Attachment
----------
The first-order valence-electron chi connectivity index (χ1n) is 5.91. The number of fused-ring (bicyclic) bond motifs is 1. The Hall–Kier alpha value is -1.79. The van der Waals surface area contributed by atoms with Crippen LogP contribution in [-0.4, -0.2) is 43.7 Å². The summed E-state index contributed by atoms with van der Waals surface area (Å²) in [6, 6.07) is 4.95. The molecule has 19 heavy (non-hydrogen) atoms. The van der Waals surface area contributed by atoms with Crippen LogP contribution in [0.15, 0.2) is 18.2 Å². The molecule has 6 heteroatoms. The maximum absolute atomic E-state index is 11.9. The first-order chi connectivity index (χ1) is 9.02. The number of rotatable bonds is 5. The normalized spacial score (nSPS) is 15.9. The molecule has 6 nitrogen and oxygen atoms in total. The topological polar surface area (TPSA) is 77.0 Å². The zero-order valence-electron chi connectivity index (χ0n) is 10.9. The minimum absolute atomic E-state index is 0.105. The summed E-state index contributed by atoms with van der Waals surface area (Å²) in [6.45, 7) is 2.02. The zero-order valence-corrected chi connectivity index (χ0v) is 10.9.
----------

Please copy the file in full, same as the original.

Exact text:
The first-order valence-electron chi connectivity index (χ1n) is 5.91. The number of fused-ring (bicyclic) bond motifs is 1. The Hall–Kier alpha value is -1.79. The van der Waals surface area contributed by atoms with Crippen LogP contribution in [-0.4, -0.2) is 43.7 Å². The summed E-state index contributed by atoms with van der Waals surface area (Å²) in [6, 6.07) is 4.95. The molecule has 19 heavy (non-hydrogen) atoms. The van der Waals surface area contributed by atoms with Crippen LogP contribution in [0.15, 0.2) is 18.2 Å². The molecule has 6 heteroatoms. The maximum absolute atomic E-state index is 11.9. The first-order chi connectivity index (χ1) is 9.02. The number of rotatable bonds is 5. The normalized spacial score (nSPS) is 15.9. The molecule has 6 nitrogen and oxygen atoms in total. The topological polar surface area (TPSA) is 77.0 Å². The zero-order valence-electron chi connectivity index (χ0n) is 10.9. The minimum absolute atomic E-state index is 0.105. The summed E-state index contributed by atoms with van der Waals surface area (Å²) in [6.45, 7) is 2.02. The zero-order valence-corrected chi connectivity index (χ0v) is 10.9.